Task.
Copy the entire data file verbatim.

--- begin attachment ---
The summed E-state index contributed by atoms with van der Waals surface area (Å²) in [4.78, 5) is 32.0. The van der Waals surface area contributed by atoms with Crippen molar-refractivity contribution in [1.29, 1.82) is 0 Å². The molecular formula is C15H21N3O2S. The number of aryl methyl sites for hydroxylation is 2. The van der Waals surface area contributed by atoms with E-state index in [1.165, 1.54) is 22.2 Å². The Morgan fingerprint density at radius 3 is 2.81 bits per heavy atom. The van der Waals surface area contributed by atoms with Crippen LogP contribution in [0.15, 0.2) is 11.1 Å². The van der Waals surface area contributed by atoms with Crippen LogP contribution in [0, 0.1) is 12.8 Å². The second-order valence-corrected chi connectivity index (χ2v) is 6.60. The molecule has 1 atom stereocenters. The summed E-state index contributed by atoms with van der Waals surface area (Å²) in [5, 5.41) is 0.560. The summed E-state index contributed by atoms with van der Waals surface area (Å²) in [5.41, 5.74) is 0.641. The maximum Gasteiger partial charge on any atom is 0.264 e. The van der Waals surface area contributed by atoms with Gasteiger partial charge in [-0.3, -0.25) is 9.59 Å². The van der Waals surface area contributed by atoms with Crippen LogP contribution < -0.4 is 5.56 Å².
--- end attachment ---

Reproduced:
The summed E-state index contributed by atoms with van der Waals surface area (Å²) in [4.78, 5) is 32.0. The van der Waals surface area contributed by atoms with Crippen molar-refractivity contribution in [1.29, 1.82) is 0 Å². The molecular formula is C15H21N3O2S. The number of aryl methyl sites for hydroxylation is 2. The van der Waals surface area contributed by atoms with E-state index in [1.165, 1.54) is 22.2 Å². The Morgan fingerprint density at radius 3 is 2.81 bits per heavy atom. The van der Waals surface area contributed by atoms with Crippen LogP contribution in [0.15, 0.2) is 11.1 Å². The van der Waals surface area contributed by atoms with Crippen LogP contribution in [0, 0.1) is 12.8 Å². The second-order valence-corrected chi connectivity index (χ2v) is 6.60. The molecule has 1 atom stereocenters. The summed E-state index contributed by atoms with van der Waals surface area (Å²) in [5, 5.41) is 0.560. The summed E-state index contributed by atoms with van der Waals surface area (Å²) in [5.41, 5.74) is 0.641. The maximum Gasteiger partial charge on any atom is 0.264 e. The van der Waals surface area contributed by atoms with Gasteiger partial charge in [-0.3, -0.25) is 9.59 Å². The van der Waals surface area contributed by atoms with Crippen LogP contribution < -0.4 is 5.56 Å².